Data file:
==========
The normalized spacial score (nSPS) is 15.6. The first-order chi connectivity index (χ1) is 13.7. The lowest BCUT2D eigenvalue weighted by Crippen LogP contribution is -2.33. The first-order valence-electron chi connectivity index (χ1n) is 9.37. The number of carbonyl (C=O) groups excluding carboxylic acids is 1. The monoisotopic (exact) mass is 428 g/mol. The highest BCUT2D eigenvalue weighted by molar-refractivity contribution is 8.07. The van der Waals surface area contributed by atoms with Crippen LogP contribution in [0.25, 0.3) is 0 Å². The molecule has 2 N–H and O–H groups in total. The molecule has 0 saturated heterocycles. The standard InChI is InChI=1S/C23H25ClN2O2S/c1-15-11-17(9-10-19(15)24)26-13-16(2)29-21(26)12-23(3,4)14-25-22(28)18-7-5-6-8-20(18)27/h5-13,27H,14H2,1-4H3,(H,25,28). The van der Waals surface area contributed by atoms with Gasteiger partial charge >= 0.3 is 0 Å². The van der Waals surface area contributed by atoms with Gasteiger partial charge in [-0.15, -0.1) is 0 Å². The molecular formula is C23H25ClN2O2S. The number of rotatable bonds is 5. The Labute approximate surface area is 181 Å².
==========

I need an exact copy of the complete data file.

The normalized spacial score (nSPS) is 15.6. The first-order chi connectivity index (χ1) is 13.7. The lowest BCUT2D eigenvalue weighted by Crippen LogP contribution is -2.33. The first-order valence-electron chi connectivity index (χ1n) is 9.37. The number of carbonyl (C=O) groups excluding carboxylic acids is 1. The monoisotopic (exact) mass is 428 g/mol. The highest BCUT2D eigenvalue weighted by molar-refractivity contribution is 8.07. The van der Waals surface area contributed by atoms with Crippen LogP contribution in [0.25, 0.3) is 0 Å². The molecule has 2 N–H and O–H groups in total. The molecule has 0 saturated heterocycles. The standard InChI is InChI=1S/C23H25ClN2O2S/c1-15-11-17(9-10-19(15)24)26-13-16(2)29-21(26)12-23(3,4)14-25-22(28)18-7-5-6-8-20(18)27/h5-13,27H,14H2,1-4H3,(H,25,28). The van der Waals surface area contributed by atoms with Gasteiger partial charge >= 0.3 is 0 Å². The van der Waals surface area contributed by atoms with Gasteiger partial charge in [-0.15, -0.1) is 0 Å². The molecular formula is C23H25ClN2O2S. The number of rotatable bonds is 5. The Labute approximate surface area is 181 Å².